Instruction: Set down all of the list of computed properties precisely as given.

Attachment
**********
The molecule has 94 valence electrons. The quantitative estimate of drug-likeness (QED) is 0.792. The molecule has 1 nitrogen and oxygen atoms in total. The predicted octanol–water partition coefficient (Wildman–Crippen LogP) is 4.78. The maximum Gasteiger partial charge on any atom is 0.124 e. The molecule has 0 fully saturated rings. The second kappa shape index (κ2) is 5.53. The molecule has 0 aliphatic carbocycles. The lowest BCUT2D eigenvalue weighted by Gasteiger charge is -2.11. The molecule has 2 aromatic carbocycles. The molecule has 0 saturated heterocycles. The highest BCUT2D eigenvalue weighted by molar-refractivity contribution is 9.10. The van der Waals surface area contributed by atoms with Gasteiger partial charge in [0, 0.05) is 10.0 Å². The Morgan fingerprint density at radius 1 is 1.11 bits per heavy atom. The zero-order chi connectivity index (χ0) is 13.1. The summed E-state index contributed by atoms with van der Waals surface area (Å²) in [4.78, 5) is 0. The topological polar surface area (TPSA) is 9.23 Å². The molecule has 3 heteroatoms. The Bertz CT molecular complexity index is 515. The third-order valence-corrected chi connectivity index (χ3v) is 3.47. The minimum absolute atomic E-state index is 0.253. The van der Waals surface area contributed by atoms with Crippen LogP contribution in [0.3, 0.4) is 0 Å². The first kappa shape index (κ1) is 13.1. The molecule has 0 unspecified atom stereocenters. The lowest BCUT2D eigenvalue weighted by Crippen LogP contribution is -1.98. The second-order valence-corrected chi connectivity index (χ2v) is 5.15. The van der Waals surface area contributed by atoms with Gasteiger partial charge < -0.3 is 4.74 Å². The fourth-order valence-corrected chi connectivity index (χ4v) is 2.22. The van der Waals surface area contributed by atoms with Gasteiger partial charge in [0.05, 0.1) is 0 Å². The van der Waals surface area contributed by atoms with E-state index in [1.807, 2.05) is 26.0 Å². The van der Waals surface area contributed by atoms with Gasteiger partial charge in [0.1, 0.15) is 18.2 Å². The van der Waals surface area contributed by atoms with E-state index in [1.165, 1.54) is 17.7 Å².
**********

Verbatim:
The molecule has 94 valence electrons. The quantitative estimate of drug-likeness (QED) is 0.792. The molecule has 1 nitrogen and oxygen atoms in total. The predicted octanol–water partition coefficient (Wildman–Crippen LogP) is 4.78. The maximum Gasteiger partial charge on any atom is 0.124 e. The molecule has 0 fully saturated rings. The second kappa shape index (κ2) is 5.53. The molecule has 0 aliphatic carbocycles. The lowest BCUT2D eigenvalue weighted by Gasteiger charge is -2.11. The molecule has 2 aromatic carbocycles. The molecule has 0 saturated heterocycles. The highest BCUT2D eigenvalue weighted by molar-refractivity contribution is 9.10. The van der Waals surface area contributed by atoms with Gasteiger partial charge in [0, 0.05) is 10.0 Å². The Morgan fingerprint density at radius 1 is 1.11 bits per heavy atom. The zero-order chi connectivity index (χ0) is 13.1. The summed E-state index contributed by atoms with van der Waals surface area (Å²) in [4.78, 5) is 0. The topological polar surface area (TPSA) is 9.23 Å². The molecule has 3 heteroatoms. The Bertz CT molecular complexity index is 515. The third-order valence-corrected chi connectivity index (χ3v) is 3.47. The minimum absolute atomic E-state index is 0.253. The van der Waals surface area contributed by atoms with Crippen LogP contribution in [0.3, 0.4) is 0 Å². The first kappa shape index (κ1) is 13.1. The molecule has 0 unspecified atom stereocenters. The lowest BCUT2D eigenvalue weighted by Crippen LogP contribution is -1.98. The second-order valence-corrected chi connectivity index (χ2v) is 5.15. The van der Waals surface area contributed by atoms with Gasteiger partial charge < -0.3 is 4.74 Å². The fourth-order valence-corrected chi connectivity index (χ4v) is 2.22. The van der Waals surface area contributed by atoms with Gasteiger partial charge in [0.05, 0.1) is 0 Å². The van der Waals surface area contributed by atoms with E-state index in [1.807, 2.05) is 26.0 Å². The van der Waals surface area contributed by atoms with Gasteiger partial charge in [0.1, 0.15) is 18.2 Å². The van der Waals surface area contributed by atoms with E-state index in [1.165, 1.54) is 17.7 Å².